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Mind the gap

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With more and more work being undertaken ‘adjacent line open’, Network Rail and its contractors have had to become more inventive in finding ways to protect the workforce from passing trains while still having room to carry out the necessary work.

Rail Engineer has reported on various initiatives. From magnetic fencing that can be erected quickly and safely to complete mobile maintenance trains, complete with workshops and a car with no floor and extending sides that track maintenance teams can shelter in while working.

But none of those solve the problem of stations. With an open edge, passing trains, and a drop of about one metre onto the track, platforms can be risky places for maintenance workers.

Standing a fence right on the platform edge doesn’t work. They either fall off the edge or become displaced so they could be struck by passing trains. Pulling them in a few metres doesn’t work either as that can mean much of the platform surface can’t be worked on. What it needed was a new solution.

Novel design

Having worked together in the UK rail industry for a number of years, close friends Mark Swanepoel, Mike East and Jurgens Fourie got together and formed Platform Edge Protection, dedicated to protecting railway staff from the dangers of platform edges.

The trick was to develop a clamping system that was quick and easy to install, and that didn’t need special tools or, even worse, holes drilling.

What they came up with was simplicity itself. A plate on top of the platform, from which extends a vertical post, is connected to a metal tube, drilled with equally spaced holes, that hangs down over the edge of the platform coper. A bar, which retains the bottom half of the clamp, slides up the tube and into position, and is then pinned in place through one of the holes, with the drilled tube allowing plenty of variety in coper thickness. The whole clamp is then tightened by manually turning the clamp’s T-bar. Rubber pads top and bottom of the clamp account for any unevenness in the surface.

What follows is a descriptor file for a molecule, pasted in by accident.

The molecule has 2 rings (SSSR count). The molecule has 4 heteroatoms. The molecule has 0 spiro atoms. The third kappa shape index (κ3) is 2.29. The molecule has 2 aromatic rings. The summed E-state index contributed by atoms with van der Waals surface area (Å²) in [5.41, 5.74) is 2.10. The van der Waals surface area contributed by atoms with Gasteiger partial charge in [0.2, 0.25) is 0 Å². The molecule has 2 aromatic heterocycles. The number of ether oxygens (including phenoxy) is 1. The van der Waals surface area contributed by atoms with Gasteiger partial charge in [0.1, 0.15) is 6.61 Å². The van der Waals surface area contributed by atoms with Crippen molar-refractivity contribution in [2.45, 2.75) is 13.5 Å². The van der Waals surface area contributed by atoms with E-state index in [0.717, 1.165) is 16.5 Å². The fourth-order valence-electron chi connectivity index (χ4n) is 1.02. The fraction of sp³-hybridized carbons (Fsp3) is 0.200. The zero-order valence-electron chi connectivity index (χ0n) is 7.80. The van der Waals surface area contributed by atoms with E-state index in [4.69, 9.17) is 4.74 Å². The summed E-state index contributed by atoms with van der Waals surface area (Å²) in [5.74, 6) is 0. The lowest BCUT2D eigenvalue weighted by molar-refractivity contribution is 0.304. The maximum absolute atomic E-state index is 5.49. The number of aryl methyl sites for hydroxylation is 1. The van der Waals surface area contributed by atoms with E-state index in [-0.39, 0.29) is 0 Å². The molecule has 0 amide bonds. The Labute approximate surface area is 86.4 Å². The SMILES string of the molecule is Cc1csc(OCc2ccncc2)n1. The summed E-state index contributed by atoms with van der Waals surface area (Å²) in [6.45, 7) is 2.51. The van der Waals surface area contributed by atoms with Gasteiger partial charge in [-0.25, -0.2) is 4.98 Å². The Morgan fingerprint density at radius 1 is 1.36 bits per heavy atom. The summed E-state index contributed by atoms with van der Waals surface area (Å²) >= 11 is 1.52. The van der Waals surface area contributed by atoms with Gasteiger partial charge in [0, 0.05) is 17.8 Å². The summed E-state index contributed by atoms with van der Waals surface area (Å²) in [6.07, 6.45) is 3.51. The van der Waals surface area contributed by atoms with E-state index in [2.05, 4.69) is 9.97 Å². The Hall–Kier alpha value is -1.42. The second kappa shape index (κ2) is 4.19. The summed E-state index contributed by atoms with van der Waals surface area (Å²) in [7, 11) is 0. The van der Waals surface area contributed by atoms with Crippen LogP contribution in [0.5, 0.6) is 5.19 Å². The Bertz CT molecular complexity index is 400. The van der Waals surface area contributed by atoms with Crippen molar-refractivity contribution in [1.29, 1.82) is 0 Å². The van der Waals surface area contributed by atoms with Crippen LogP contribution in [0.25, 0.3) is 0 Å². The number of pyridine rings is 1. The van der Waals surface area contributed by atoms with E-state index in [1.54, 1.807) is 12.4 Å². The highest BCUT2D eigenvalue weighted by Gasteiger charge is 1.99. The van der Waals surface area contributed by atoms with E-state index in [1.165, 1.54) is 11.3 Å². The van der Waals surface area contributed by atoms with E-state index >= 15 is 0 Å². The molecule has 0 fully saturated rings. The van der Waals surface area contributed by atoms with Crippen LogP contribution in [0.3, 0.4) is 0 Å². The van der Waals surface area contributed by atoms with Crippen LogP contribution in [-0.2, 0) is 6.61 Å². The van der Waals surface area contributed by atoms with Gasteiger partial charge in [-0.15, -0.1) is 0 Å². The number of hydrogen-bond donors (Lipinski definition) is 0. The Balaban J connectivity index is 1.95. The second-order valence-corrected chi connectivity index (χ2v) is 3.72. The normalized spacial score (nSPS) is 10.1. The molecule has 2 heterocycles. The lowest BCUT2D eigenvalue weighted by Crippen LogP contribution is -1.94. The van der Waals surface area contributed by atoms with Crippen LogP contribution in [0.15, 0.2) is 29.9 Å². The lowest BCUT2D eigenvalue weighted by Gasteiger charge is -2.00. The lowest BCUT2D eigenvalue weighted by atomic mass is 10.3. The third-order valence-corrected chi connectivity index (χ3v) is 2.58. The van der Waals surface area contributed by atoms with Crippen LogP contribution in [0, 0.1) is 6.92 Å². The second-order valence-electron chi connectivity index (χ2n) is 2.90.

Installing these clamps is the only time workers are at risk. They have to access the track under a safe system of work to attach the clamps, two metres apart along the platform edge.

Once the clamps are safely in place, horizontal poles can now be clipped to the row of vertical posts. As the poles cross the posts on the side away from the track, they can’t be forced out of the clips and allow anyone to access the track.

A row of kickboards is now placed along the bottom of the poles and the fence is complete.

The posts, poles and kickboards are made from pultruded glass reinforced plastic (GRP), so they are lightweight, have no problem with corrosion, and are electric insulators so can be used on an electrified railway without the need for any additional bonding.

Testing and application

The new Platform Edge Protection fencing system has been assessed for track gauging and has been tested to BS EN 13374

Installations have taken place at West Drayton, Slough, Guildford, Riddlesdown and Romford stations, where reports say that the PEP system will revolutionise safety when working on station platforms.

James Malin, construction manager for Amey on Crossrail, said: “Having worked in the railway industry almost all my life, I’ve never seen a more complete safety product than the PEP. Edge protection on platforms has always been a problem and there was nothing on the market that could be used that ticks all the boxes as PEP. It’s quick and easy to install and, most importantly, it protects my workers by eliminating two of the biggest risks in our industry.”

Alex Wason Jnr, foreman for Volker Fitzpatrick: “My team and I have never felt safer when working on a station platform. I always had concerns about falling off the platform or coming into contact with a road-rail vehicle passing through a worksite, but PEP eliminates those risks, ensuring we can go home safe each day. It’s a fantastic system and should be used everywhere.”

With Network Rail having a healthy budget to both refurbish stations and improve them under the Access for All scheme, as well as build complete new stations on existing lines – Horden Peterlee, Warrington West, Reading Green Park, Bow Street, Portway Parkway – there will be many teams working on platforms next to a live railway. This new development from PEP should keep them safe.

Rail Engineer is the leading independent quality monthly magazine for engineers, project managers, directors and leading rail executive decision makers. Head to www.railsubs.com to make a free subscription to RailEngineer magazine or one of its sister publications.


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